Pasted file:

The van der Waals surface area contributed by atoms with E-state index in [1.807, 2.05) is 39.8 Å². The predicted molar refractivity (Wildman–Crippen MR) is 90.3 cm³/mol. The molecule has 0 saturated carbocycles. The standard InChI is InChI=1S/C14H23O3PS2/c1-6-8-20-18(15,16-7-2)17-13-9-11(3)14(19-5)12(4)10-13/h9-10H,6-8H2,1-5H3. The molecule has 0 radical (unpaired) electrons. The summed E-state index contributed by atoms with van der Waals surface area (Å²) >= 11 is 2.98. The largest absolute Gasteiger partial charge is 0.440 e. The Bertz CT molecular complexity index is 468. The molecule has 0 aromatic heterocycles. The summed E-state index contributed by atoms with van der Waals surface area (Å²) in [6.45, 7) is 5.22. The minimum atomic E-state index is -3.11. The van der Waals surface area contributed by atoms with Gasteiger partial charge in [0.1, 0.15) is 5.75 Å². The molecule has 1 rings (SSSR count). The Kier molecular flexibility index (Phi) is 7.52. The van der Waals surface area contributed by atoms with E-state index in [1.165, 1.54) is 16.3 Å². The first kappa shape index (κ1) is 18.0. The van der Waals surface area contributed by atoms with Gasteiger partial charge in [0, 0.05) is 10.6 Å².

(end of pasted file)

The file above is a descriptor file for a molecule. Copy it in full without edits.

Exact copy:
The van der Waals surface area contributed by atoms with E-state index in [1.807, 2.05) is 39.8 Å². The predicted molar refractivity (Wildman–Crippen MR) is 90.3 cm³/mol. The molecule has 0 saturated carbocycles. The standard InChI is InChI=1S/C14H23O3PS2/c1-6-8-20-18(15,16-7-2)17-13-9-11(3)14(19-5)12(4)10-13/h9-10H,6-8H2,1-5H3. The molecule has 0 radical (unpaired) electrons. The summed E-state index contributed by atoms with van der Waals surface area (Å²) >= 11 is 2.98. The largest absolute Gasteiger partial charge is 0.440 e. The Bertz CT molecular complexity index is 468. The molecule has 0 aromatic heterocycles. The summed E-state index contributed by atoms with van der Waals surface area (Å²) in [6.45, 7) is 5.22. The minimum atomic E-state index is -3.11. The van der Waals surface area contributed by atoms with Gasteiger partial charge in [0.1, 0.15) is 5.75 Å². The molecule has 1 rings (SSSR count). The Kier molecular flexibility index (Phi) is 7.52. The van der Waals surface area contributed by atoms with E-state index in [1.165, 1.54) is 16.3 Å². The first kappa shape index (κ1) is 18.0. The van der Waals surface area contributed by atoms with Gasteiger partial charge in [0, 0.05) is 10.6 Å².